Donald Trump's coronation as the GOP nominee will present plenty of opportunities for Republican amnesia and short-sightedness. The easiest thing to do, if you're a conservative Republican, is to dismiss Trump as an aberration, as if his candidacy emerged out of a whirlwind. But that's the work of revisionist historians, not honest observers of the last decade of Republican politics.
Consider this recent tweet by Meghan McCain, the daughter of John McCain and now a commentator for Fox News:
I hope history remembers those who gave up their conservative principles for the cult of personality and celebrity. And those who didn't.
— Meghan McCain (@MeghanMcCain) May 3, 2016
The myopia here is staggering. Although she didn't respond, I asked Meghan if she remembers an obscure, half-forgotten figure named Sarah Palin? I asked because, in so many ways, there is no Trump without Palin. Palin was Trump before Trump. The rambling incoherence, the vacuousness, the reality TV theatrics, the ghastly marriage of ignorance and confidence – Palin brought this to national politics long before Trump did.
And it was Meghan's father, John McCain, who foisted this catastrophe upon the country.
It was the bottomless cynicism of McCain, the once serious Senator from Arizona, who helped pave the way for Trump. He sold his soul to the conservative media-industrial complex the day he choose that buffoonish celebrity as his running mate, a woman he knew was woefully unprepared for the job. And he choose her precisely because of her potential celebrity, because she polled well with evangelicals and because she was the darling of right-wing media.
Like Trump, Palin had no governing philosophy, no vision, and lacked a basic understanding of political life. But she was greeted as a rock star by conservative pundits, who were convinced they could sell her to the base. Trump no doubt noticed this, and took from 2008 an obvious lesson: Win the headlines and Republican primary voters will follow.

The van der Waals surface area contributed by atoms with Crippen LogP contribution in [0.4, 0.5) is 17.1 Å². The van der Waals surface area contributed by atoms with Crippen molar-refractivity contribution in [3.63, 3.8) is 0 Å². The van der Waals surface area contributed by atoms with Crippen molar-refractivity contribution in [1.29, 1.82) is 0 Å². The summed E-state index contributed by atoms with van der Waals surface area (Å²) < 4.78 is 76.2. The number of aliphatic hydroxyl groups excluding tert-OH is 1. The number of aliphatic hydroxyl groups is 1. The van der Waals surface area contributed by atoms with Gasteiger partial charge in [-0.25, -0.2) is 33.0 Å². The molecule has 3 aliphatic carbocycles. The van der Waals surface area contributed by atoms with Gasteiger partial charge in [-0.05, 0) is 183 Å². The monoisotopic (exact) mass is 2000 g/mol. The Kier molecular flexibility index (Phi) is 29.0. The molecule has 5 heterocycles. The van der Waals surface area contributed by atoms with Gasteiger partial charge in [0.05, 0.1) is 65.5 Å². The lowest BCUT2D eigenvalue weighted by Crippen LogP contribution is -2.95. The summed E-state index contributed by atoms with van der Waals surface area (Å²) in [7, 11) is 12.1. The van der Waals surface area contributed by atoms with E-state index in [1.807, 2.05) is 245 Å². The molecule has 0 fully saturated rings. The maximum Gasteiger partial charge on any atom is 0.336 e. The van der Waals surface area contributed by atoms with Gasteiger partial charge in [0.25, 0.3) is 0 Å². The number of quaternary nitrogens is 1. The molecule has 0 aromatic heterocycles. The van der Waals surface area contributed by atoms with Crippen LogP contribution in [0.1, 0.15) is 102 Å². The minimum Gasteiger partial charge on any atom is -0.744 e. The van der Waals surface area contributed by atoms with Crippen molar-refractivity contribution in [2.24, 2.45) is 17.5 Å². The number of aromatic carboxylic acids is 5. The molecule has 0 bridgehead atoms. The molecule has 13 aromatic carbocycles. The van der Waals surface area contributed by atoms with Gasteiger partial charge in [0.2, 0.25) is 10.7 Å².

Palin proved, beyond any reasonable doubt, that “personality” and “celebrity” trumped conservative principles in today's Republican Party. She proved that a substance-free media-centric strategy could work at the highest level of politics. Palin was dangerously unlettered, and yet the attention she received propped her up to an extraordinary degree. If they weren't facing an historical candidate in Obama, they might have succeeded. That we came this close to that reality ought to have been a turning point for the country and for the Republican Party. But it wasn't. And Trump confirms it.
Meghan McCain's tweet obscures an essential truth: The Republican Party abandoned “their conservative principles for the cult of personality and celebrity” in 2008, when they put Sarah Palin, a vain, unstable, and dishonest naif, a 71-year-old's breath away from the Oval Office. And they did it because they knew they could, because they knew the party of Fox News would take the bait.
This is the same party that, today, is falling for Trump's transparent con job. Complain all you want about “conservative principles,” Ms. McCain, but don't act surprised. This isn't new. This is the party of Sarah Palin, the party your father helped build.
And now it's the party of Donald Trump.